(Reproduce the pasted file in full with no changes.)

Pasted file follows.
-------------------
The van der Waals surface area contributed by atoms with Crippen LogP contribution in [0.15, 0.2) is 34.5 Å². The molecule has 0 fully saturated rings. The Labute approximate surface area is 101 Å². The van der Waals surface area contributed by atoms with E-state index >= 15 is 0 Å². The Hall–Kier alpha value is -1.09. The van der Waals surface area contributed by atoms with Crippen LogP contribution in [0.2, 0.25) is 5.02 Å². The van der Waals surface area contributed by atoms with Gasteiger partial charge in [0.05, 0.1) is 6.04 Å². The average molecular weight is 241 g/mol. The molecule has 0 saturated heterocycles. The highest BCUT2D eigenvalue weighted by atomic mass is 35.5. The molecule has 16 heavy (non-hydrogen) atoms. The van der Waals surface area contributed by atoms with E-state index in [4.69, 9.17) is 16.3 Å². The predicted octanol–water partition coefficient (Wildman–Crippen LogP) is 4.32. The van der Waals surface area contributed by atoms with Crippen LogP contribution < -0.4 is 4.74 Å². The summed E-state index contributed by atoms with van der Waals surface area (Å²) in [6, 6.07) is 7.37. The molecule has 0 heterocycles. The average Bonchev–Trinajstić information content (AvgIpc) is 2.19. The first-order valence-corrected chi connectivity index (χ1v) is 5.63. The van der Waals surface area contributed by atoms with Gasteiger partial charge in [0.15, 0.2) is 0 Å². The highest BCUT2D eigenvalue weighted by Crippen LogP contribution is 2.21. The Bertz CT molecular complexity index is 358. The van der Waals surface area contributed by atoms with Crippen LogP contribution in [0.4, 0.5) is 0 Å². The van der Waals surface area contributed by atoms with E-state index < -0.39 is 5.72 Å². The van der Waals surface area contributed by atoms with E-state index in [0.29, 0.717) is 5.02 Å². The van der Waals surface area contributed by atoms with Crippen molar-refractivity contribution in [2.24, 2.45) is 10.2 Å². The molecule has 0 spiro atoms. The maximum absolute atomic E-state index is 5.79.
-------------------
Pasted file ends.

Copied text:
The van der Waals surface area contributed by atoms with Crippen LogP contribution in [0.15, 0.2) is 34.5 Å². The molecule has 0 fully saturated rings. The Labute approximate surface area is 101 Å². The van der Waals surface area contributed by atoms with E-state index >= 15 is 0 Å². The Hall–Kier alpha value is -1.09. The van der Waals surface area contributed by atoms with Crippen LogP contribution in [0.2, 0.25) is 5.02 Å². The van der Waals surface area contributed by atoms with Gasteiger partial charge in [0.05, 0.1) is 6.04 Å². The average molecular weight is 241 g/mol. The molecule has 0 saturated heterocycles. The highest BCUT2D eigenvalue weighted by atomic mass is 35.5. The molecule has 16 heavy (non-hydrogen) atoms. The van der Waals surface area contributed by atoms with E-state index in [4.69, 9.17) is 16.3 Å². The predicted octanol–water partition coefficient (Wildman–Crippen LogP) is 4.32. The van der Waals surface area contributed by atoms with Crippen LogP contribution < -0.4 is 4.74 Å². The summed E-state index contributed by atoms with van der Waals surface area (Å²) in [6, 6.07) is 7.37. The molecule has 0 heterocycles. The average Bonchev–Trinajstić information content (AvgIpc) is 2.19. The first-order valence-corrected chi connectivity index (χ1v) is 5.63. The van der Waals surface area contributed by atoms with Gasteiger partial charge in [0.15, 0.2) is 0 Å². The highest BCUT2D eigenvalue weighted by Crippen LogP contribution is 2.21. The Bertz CT molecular complexity index is 358. The van der Waals surface area contributed by atoms with Crippen LogP contribution in [0.4, 0.5) is 0 Å². The van der Waals surface area contributed by atoms with E-state index < -0.39 is 5.72 Å². The van der Waals surface area contributed by atoms with E-state index in [0.29, 0.717) is 5.02 Å². The van der Waals surface area contributed by atoms with Crippen molar-refractivity contribution in [2.24, 2.45) is 10.2 Å². The molecule has 0 spiro atoms. The maximum absolute atomic E-state index is 5.79.